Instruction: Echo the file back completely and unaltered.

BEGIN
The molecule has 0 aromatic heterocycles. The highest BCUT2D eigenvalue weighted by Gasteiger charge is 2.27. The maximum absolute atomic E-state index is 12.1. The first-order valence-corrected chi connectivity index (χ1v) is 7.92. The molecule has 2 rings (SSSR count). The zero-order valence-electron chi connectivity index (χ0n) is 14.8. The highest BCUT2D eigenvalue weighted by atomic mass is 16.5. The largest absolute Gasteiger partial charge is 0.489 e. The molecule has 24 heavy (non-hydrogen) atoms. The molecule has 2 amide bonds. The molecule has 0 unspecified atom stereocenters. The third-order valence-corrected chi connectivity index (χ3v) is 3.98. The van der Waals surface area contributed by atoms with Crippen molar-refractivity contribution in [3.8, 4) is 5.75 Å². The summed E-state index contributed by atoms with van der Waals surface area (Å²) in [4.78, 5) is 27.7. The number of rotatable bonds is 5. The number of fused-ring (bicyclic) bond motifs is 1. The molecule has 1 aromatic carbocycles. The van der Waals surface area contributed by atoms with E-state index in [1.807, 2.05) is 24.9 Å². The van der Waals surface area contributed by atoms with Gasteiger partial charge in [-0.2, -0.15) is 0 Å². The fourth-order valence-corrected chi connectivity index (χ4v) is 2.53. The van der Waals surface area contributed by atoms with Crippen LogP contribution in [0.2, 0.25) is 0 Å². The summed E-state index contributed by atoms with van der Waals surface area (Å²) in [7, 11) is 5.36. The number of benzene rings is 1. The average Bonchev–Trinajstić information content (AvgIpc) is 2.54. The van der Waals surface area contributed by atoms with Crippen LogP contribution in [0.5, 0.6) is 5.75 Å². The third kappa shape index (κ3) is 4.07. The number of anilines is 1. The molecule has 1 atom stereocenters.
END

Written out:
The molecule has 0 aromatic heterocycles. The highest BCUT2D eigenvalue weighted by Gasteiger charge is 2.27. The maximum absolute atomic E-state index is 12.1. The first-order valence-corrected chi connectivity index (χ1v) is 7.92. The molecule has 2 rings (SSSR count). The zero-order valence-electron chi connectivity index (χ0n) is 14.8. The highest BCUT2D eigenvalue weighted by atomic mass is 16.5. The largest absolute Gasteiger partial charge is 0.489 e. The molecule has 24 heavy (non-hydrogen) atoms. The molecule has 2 amide bonds. The molecule has 0 unspecified atom stereocenters. The third-order valence-corrected chi connectivity index (χ3v) is 3.98. The van der Waals surface area contributed by atoms with Crippen molar-refractivity contribution in [3.8, 4) is 5.75 Å². The summed E-state index contributed by atoms with van der Waals surface area (Å²) in [4.78, 5) is 27.7. The number of rotatable bonds is 5. The number of fused-ring (bicyclic) bond motifs is 1. The molecule has 1 aromatic carbocycles. The van der Waals surface area contributed by atoms with E-state index in [1.807, 2.05) is 24.9 Å². The van der Waals surface area contributed by atoms with Gasteiger partial charge in [-0.2, -0.15) is 0 Å². The fourth-order valence-corrected chi connectivity index (χ4v) is 2.53. The van der Waals surface area contributed by atoms with Crippen LogP contribution in [0.2, 0.25) is 0 Å². The summed E-state index contributed by atoms with van der Waals surface area (Å²) in [7, 11) is 5.36. The number of benzene rings is 1. The average Bonchev–Trinajstić information content (AvgIpc) is 2.54. The van der Waals surface area contributed by atoms with Crippen LogP contribution in [0.5, 0.6) is 5.75 Å². The third kappa shape index (κ3) is 4.07. The number of anilines is 1. The molecule has 1 atom stereocenters.